Call it Justified Anger. Call it Righteous Indignation. Call it what you will, but when we are angry, an almost serene sense of calm can surround us as we realize we are angry, and that we have every right to be angry. The other person (whoever that other person might be) did the wrong thing (whatever that thing was), and our anger is justified. Time to take a deep breath. Everything will be OK.
This sense of serene calmness is beautifully reflected in Bob Dylan’s “Don’t Think Twice (It’s Alright)” from his 1963 album The Freewheelin’ Bob Dylan. The cover for the album shows Dylan walking down the snow covered streets of Greenwich Village in New York, barely keeping warm in a threadbare jacket, huddling close his then girlfriend Suze Rotolo, who he was living with at the time.
During the recording sessions for the album, Rotolo left to study in Italy, and Dylan soon came to realize their relationship was coming to an end.
Though still best known for his political songs, such as “Blowin’ in The Wind” and “The Times They Are a Changin’,” Dylan was certainly no stranger to harsher music that challenged the listener not only with difficult messages but also music that could be harsh, heavy and bluesy. On “Freewheelin” alone were songs such as “Masters of War” and “Down the Highway.”
Looking at the lyrics, “Don’t Think Twice” maybe should have been a heavy blues song, with Dylan angrily lashing out at the woman who left him behind. But the music is gentle. Welcoming. Inviting. Soft acoustic arpeggios lull us into what may feel like a false sense of sweetness and love. We soon realize the words being sung are not so gentle and sweet.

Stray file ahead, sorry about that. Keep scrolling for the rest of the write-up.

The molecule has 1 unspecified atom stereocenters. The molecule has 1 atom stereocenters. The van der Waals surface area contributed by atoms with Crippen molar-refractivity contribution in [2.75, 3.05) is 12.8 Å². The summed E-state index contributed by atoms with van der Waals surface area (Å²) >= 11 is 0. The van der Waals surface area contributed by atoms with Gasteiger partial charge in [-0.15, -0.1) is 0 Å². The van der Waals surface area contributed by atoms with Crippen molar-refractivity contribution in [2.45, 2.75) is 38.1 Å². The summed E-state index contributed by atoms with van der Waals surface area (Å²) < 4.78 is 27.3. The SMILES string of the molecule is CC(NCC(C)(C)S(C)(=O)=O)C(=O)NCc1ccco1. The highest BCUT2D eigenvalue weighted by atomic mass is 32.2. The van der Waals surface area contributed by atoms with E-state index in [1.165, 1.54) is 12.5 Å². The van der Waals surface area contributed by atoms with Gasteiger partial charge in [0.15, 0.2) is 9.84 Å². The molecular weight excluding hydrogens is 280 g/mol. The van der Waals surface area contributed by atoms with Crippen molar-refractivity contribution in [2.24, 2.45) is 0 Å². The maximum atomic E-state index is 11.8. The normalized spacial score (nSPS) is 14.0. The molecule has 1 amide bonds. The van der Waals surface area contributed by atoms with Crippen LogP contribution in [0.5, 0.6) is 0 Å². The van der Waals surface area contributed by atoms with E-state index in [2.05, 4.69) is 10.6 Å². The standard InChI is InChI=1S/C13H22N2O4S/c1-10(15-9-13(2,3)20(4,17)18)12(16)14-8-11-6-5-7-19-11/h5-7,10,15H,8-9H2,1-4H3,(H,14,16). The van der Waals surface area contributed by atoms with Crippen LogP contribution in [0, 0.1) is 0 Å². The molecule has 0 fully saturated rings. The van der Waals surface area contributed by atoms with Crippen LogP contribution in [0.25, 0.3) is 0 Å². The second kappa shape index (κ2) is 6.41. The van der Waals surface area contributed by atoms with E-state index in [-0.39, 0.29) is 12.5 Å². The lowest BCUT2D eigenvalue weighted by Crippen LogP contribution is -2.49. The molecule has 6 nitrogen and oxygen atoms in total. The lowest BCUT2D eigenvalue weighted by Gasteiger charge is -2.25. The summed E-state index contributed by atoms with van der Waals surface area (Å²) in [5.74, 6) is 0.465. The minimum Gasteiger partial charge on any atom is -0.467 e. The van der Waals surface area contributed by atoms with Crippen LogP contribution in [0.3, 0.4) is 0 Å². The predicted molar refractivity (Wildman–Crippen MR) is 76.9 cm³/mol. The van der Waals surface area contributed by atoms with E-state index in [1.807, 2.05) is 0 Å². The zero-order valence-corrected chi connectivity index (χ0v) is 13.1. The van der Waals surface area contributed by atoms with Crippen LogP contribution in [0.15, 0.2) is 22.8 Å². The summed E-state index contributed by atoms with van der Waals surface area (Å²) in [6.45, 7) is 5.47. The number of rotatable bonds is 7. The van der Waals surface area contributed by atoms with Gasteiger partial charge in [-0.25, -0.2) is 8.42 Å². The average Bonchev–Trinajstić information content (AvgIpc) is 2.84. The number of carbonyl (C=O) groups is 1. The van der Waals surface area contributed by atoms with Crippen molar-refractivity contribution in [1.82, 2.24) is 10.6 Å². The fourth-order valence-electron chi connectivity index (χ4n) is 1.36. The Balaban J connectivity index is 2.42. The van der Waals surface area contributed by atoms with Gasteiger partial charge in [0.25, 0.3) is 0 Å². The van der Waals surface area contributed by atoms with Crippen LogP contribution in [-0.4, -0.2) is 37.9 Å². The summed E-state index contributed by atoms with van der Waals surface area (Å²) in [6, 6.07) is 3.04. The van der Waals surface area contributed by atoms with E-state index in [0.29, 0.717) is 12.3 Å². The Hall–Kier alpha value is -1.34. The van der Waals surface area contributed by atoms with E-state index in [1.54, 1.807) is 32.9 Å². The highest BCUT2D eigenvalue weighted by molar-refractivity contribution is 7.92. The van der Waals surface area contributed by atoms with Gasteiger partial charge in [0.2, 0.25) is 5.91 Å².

“It ain’t no use to sit and wonder why, babe
It don’t matter, anyhow
And it ain’t no use to sit and wonder why, babe
If you don’t know by now
When your rooster crows at the break of dawn
Look out your window and I’ll be gone
You’re the reason I’m travellin’ on
Don’t think twice it’s all right”
Dylan is hiding behind lyrics in plain sight. I am moving on, and it’s your fault. The message is there, laying low behind the inviting music, and steeped in harmless country and folk music tradition and cadence, but the anger is there, seething just beneath the surface. There is nothing here to save, even if we tried.
“Still I wish there was something you would do or say
To try to make me change my mind and stay
We never did too much talking anyway
So don’t think twice, it’s all right.”
There is nothing left to fight for, there are no more arguments to be had. Dylan now digs deeper. Not only is he now done working on the relationship, it was a waste of his time to begin with. Goodbye.
“I’m walkin’ down that long, lonesome road, babe
Where I’m bound, I can’t tell
But goodbye’s too good a word, gal
So I’ll just say fare thee well
I ain’t sayin’ you treated me unkind
You could have done better but I don’t mind
You just kinda wasted my precious time
But don’t think twice it’s all right.”
NPR music critic Bob Mason writes “(“Don’t Think Twice” is) perfectly constructed, the rhymes and chords and emotive qualities of Dylan’s voice melding perfectly in a sad song of lost love. Yet when placed in the context of Rotolo/Dylan story, one can see it as a perfect mirror image—an inversion—of genuine love and genuine longing, rather as a way of showing off one’s sensitivity and plaintively expressing how hurt one is, yet blaming that hurt on someone else.”
Though I could not find an acceptable video of Dylan singing this song, I am sure he is just as fond of this version by Willie Nelson and Merle Haggard as I am.
“Don’t Think Twice, It’s All Right”
Written and Performed by Bob Dylan
Released August 1963